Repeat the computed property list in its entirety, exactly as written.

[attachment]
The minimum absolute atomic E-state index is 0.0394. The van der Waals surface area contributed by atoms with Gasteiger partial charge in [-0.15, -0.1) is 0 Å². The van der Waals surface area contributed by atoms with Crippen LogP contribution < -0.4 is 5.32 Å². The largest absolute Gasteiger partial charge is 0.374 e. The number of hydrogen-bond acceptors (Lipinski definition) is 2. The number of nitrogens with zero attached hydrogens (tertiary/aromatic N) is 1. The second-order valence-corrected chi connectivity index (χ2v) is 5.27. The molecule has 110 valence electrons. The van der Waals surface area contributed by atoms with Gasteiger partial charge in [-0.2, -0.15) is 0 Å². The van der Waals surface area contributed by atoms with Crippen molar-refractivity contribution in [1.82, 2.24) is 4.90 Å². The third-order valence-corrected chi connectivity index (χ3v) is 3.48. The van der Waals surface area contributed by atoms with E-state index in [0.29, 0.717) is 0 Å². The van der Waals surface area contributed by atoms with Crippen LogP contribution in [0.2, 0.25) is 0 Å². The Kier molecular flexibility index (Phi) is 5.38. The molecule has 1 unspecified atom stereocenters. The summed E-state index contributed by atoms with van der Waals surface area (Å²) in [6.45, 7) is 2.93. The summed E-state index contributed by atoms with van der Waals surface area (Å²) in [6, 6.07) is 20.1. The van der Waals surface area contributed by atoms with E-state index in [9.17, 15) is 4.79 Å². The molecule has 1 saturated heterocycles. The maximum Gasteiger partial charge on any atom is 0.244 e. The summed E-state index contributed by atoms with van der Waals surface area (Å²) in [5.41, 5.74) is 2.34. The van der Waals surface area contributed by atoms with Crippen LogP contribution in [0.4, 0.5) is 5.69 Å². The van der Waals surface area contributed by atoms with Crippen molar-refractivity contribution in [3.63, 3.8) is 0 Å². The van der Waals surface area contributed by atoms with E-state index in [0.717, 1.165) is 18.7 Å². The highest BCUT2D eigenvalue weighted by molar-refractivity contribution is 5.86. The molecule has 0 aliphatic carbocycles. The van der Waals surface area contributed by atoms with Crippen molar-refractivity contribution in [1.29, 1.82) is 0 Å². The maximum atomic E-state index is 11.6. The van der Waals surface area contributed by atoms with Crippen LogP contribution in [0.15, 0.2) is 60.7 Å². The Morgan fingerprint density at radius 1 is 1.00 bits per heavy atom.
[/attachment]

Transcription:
The minimum absolute atomic E-state index is 0.0394. The van der Waals surface area contributed by atoms with Gasteiger partial charge in [-0.15, -0.1) is 0 Å². The van der Waals surface area contributed by atoms with Crippen LogP contribution < -0.4 is 5.32 Å². The largest absolute Gasteiger partial charge is 0.374 e. The number of hydrogen-bond acceptors (Lipinski definition) is 2. The number of nitrogens with zero attached hydrogens (tertiary/aromatic N) is 1. The second-order valence-corrected chi connectivity index (χ2v) is 5.27. The molecule has 110 valence electrons. The van der Waals surface area contributed by atoms with Gasteiger partial charge in [-0.2, -0.15) is 0 Å². The van der Waals surface area contributed by atoms with Crippen molar-refractivity contribution in [1.82, 2.24) is 4.90 Å². The third-order valence-corrected chi connectivity index (χ3v) is 3.48. The van der Waals surface area contributed by atoms with E-state index in [0.29, 0.717) is 0 Å². The van der Waals surface area contributed by atoms with Crippen LogP contribution in [0.2, 0.25) is 0 Å². The Kier molecular flexibility index (Phi) is 5.38. The molecule has 1 unspecified atom stereocenters. The summed E-state index contributed by atoms with van der Waals surface area (Å²) in [6.45, 7) is 2.93. The summed E-state index contributed by atoms with van der Waals surface area (Å²) in [6, 6.07) is 20.1. The van der Waals surface area contributed by atoms with E-state index in [9.17, 15) is 4.79 Å². The molecule has 1 saturated heterocycles. The maximum Gasteiger partial charge on any atom is 0.244 e. The summed E-state index contributed by atoms with van der Waals surface area (Å²) in [5.41, 5.74) is 2.34. The van der Waals surface area contributed by atoms with Crippen LogP contribution in [0.4, 0.5) is 5.69 Å². The van der Waals surface area contributed by atoms with Crippen molar-refractivity contribution in [3.63, 3.8) is 0 Å². The van der Waals surface area contributed by atoms with E-state index in [0.717, 1.165) is 18.7 Å². The highest BCUT2D eigenvalue weighted by molar-refractivity contribution is 5.86. The molecule has 0 aliphatic carbocycles. The van der Waals surface area contributed by atoms with Crippen molar-refractivity contribution in [1.29, 1.82) is 0 Å². The maximum atomic E-state index is 11.6. The van der Waals surface area contributed by atoms with Crippen LogP contribution in [0.15, 0.2) is 60.7 Å². The Morgan fingerprint density at radius 1 is 1.00 bits per heavy atom.